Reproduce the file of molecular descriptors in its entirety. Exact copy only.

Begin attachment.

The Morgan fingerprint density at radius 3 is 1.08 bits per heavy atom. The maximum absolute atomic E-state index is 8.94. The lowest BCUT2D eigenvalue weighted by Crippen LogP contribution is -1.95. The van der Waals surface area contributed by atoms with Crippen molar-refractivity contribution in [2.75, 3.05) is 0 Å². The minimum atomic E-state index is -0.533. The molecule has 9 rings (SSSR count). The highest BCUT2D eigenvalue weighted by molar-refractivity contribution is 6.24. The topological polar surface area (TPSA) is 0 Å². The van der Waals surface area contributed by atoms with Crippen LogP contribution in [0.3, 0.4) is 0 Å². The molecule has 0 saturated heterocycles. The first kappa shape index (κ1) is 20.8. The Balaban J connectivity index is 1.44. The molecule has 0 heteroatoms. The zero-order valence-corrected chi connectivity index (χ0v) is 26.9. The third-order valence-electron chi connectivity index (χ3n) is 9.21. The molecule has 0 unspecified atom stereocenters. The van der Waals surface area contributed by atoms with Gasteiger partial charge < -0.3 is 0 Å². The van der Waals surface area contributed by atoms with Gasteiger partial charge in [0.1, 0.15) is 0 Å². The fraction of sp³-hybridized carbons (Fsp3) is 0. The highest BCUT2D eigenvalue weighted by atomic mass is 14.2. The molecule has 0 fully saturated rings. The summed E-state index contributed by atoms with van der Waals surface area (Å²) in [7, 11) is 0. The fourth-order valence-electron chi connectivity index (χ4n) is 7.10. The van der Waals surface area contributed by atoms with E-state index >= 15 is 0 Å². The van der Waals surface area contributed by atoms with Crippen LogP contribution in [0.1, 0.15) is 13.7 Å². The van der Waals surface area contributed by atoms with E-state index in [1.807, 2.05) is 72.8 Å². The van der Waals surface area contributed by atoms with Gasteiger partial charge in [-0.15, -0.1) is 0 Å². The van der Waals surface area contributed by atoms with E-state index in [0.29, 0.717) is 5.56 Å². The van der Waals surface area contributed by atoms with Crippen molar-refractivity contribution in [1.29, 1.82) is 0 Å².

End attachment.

The Morgan fingerprint density at radius 3 is 1.08 bits per heavy atom. The maximum absolute atomic E-state index is 8.94. The lowest BCUT2D eigenvalue weighted by Crippen LogP contribution is -1.95. The van der Waals surface area contributed by atoms with Crippen molar-refractivity contribution in [2.75, 3.05) is 0 Å². The minimum atomic E-state index is -0.533. The molecule has 9 rings (SSSR count). The highest BCUT2D eigenvalue weighted by molar-refractivity contribution is 6.24. The topological polar surface area (TPSA) is 0 Å². The van der Waals surface area contributed by atoms with Crippen LogP contribution in [0.3, 0.4) is 0 Å². The molecule has 0 saturated heterocycles. The first kappa shape index (κ1) is 20.8. The Balaban J connectivity index is 1.44. The molecule has 0 heteroatoms. The zero-order valence-corrected chi connectivity index (χ0v) is 26.9. The third-order valence-electron chi connectivity index (χ3n) is 9.21. The molecule has 0 unspecified atom stereocenters. The van der Waals surface area contributed by atoms with Gasteiger partial charge < -0.3 is 0 Å². The van der Waals surface area contributed by atoms with Gasteiger partial charge in [0.1, 0.15) is 0 Å². The fraction of sp³-hybridized carbons (Fsp3) is 0. The highest BCUT2D eigenvalue weighted by atomic mass is 14.2. The molecule has 0 fully saturated rings. The summed E-state index contributed by atoms with van der Waals surface area (Å²) in [7, 11) is 0. The fourth-order valence-electron chi connectivity index (χ4n) is 7.10. The van der Waals surface area contributed by atoms with E-state index >= 15 is 0 Å². The van der Waals surface area contributed by atoms with Crippen LogP contribution in [0.1, 0.15) is 13.7 Å². The van der Waals surface area contributed by atoms with E-state index in [1.807, 2.05) is 72.8 Å². The van der Waals surface area contributed by atoms with Gasteiger partial charge in [-0.15, -0.1) is 0 Å². The van der Waals surface area contributed by atoms with E-state index in [0.29, 0.717) is 5.56 Å². The van der Waals surface area contributed by atoms with Crippen molar-refractivity contribution in [1.29, 1.82) is 0 Å².